The David Foster Wallace of Software Development

I was trying to describe to somebody what it is that I do in relatively specific terms—a task that proved to be immeasurably more difficult than it should be—and I was casting about trying to find some way to convey what it is that I actually accomplish. I know what I do, I’m there for pretty much all of it, why would it be so difficult to summarize in any meaningful way (or, more to the point I guess, in a way that is meaningful to people that don’t do the same thing). After a series of increasingly embarrassing false starts and fumbled trail-offs, I staggered into a description that I feel is pretty close.

I am a story teller.

When I teach, I teach through metaphor and anecdote. Facts are fun—I love them and they are necessary—but facts don’t teach, they inform. Building a connection to facts, that is how we learn. That is how everyone has always learned (give or take a few). So rather than spew a list of concepts, methods, or algorithms at my class, I teach by using stories to build those connections. I tell stories about how I used this function wrong and it yielded a comical result. I talk about how mis-application of some idea ended in tragedy. We, as a class, explore examples of certain algorithms in our daily lives. We weave stories in order to build context for the facts in our minds and so that we can retain them.

I’m no less a story teller when I develop software.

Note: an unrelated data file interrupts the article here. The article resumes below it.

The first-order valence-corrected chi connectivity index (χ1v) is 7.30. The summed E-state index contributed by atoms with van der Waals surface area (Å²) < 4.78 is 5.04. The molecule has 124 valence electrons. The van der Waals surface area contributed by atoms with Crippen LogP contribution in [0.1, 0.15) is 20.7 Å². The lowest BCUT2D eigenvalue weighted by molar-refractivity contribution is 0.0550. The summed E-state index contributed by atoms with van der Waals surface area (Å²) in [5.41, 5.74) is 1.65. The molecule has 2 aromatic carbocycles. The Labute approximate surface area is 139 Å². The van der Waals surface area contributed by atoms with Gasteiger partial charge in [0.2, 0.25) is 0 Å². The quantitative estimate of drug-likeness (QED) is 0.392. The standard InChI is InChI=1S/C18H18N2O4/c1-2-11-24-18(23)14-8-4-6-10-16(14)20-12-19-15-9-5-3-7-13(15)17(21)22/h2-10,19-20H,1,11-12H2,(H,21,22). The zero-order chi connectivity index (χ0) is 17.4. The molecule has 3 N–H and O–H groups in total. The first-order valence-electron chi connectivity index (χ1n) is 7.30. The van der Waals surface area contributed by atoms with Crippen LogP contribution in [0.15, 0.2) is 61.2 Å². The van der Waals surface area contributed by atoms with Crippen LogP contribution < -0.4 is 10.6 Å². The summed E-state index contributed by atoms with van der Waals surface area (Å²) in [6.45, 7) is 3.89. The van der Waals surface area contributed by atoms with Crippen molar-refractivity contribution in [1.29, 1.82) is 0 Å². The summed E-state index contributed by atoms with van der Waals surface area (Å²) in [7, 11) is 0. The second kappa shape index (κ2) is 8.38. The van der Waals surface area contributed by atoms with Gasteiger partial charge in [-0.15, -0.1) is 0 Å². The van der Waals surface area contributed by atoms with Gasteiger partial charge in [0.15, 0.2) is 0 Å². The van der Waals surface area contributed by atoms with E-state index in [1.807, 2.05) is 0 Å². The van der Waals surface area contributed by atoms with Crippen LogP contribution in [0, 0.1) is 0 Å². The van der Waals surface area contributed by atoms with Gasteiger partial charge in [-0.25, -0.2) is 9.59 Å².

When developing software, I have to be a master storyteller if I want to do a great job. I can’t tell the story, I have to help the customer—the end user—tell their story. I have to elicit from them how they think they do work; then I have to dig deeper and get them to convey how they actually do work. Through anecdote and informal chatter, I draw out context for otherwise disjointed facts like “I want it to be busier” or “the old way was just too clustery.”

Once I’ve helped the user build their story, I build my complementary story. I take what they have taught me and spin it into my own tale using code and graphics and requirements documents. I deal it back to them like a serial novel—pieces at a time in a way that allows me to gauge their reaction and keep their interest engaged. By the time they have seen the story in total, there should be precious few surprises (and among those precious few, only good ones) but a great deal of satisfaction with the denouement.

This is why it pains me to see the artless, engineering way to do requirements analysis. I cannot do my best work as I slog through a checklist of context-less questions and categorized facts. I need connection, and so does the client. In my experience, we are all infinitely better off sitting down together and listening to one another’s story with a checklist as a backstop to ensure that all bases have been covered than to rigidly adhere to a few hours of discovery done in a conference room.

So I’m not a software developer. I’m not an educator, a father, a manager, or a leader. I’m a story teller; I suspect that your software developers are yearning to be one too. Do yourself a favor and help them get there.